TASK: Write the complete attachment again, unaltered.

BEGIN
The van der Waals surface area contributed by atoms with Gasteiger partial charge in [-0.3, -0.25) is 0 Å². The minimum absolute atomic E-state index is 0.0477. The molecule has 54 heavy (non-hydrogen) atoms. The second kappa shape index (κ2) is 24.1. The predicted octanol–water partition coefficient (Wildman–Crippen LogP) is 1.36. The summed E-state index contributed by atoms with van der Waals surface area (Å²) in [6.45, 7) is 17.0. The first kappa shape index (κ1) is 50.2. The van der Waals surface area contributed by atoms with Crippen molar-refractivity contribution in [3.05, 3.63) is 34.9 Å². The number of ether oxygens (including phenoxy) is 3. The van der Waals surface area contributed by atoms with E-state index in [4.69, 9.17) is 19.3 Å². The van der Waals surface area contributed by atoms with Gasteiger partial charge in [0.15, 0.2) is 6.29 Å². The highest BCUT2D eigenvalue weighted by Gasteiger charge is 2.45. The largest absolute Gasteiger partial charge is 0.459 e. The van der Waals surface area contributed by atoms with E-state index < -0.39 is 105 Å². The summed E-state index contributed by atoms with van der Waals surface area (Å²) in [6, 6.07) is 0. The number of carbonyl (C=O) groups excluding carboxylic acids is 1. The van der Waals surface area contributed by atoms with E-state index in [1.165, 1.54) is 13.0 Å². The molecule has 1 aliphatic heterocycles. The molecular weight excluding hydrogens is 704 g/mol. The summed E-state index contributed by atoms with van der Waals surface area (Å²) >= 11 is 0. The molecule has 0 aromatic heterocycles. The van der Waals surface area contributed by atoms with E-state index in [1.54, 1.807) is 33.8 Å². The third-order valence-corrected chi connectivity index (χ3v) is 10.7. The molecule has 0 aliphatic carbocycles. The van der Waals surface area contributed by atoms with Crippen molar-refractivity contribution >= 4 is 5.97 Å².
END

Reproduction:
The van der Waals surface area contributed by atoms with Gasteiger partial charge in [-0.3, -0.25) is 0 Å². The minimum absolute atomic E-state index is 0.0477. The molecule has 54 heavy (non-hydrogen) atoms. The second kappa shape index (κ2) is 24.1. The predicted octanol–water partition coefficient (Wildman–Crippen LogP) is 1.36. The summed E-state index contributed by atoms with van der Waals surface area (Å²) in [6.45, 7) is 17.0. The first kappa shape index (κ1) is 50.2. The van der Waals surface area contributed by atoms with Crippen molar-refractivity contribution in [3.05, 3.63) is 34.9 Å². The number of ether oxygens (including phenoxy) is 3. The van der Waals surface area contributed by atoms with E-state index in [4.69, 9.17) is 19.3 Å². The van der Waals surface area contributed by atoms with Gasteiger partial charge in [0.15, 0.2) is 6.29 Å². The highest BCUT2D eigenvalue weighted by Gasteiger charge is 2.45. The largest absolute Gasteiger partial charge is 0.459 e. The van der Waals surface area contributed by atoms with E-state index < -0.39 is 105 Å². The summed E-state index contributed by atoms with van der Waals surface area (Å²) in [6, 6.07) is 0. The number of carbonyl (C=O) groups excluding carboxylic acids is 1. The van der Waals surface area contributed by atoms with E-state index in [1.165, 1.54) is 13.0 Å². The molecule has 1 aliphatic heterocycles. The molecular weight excluding hydrogens is 704 g/mol. The summed E-state index contributed by atoms with van der Waals surface area (Å²) >= 11 is 0. The molecule has 0 aromatic heterocycles. The van der Waals surface area contributed by atoms with E-state index in [1.54, 1.807) is 33.8 Å². The third-order valence-corrected chi connectivity index (χ3v) is 10.7. The molecule has 0 aliphatic carbocycles. The van der Waals surface area contributed by atoms with Crippen molar-refractivity contribution >= 4 is 5.97 Å².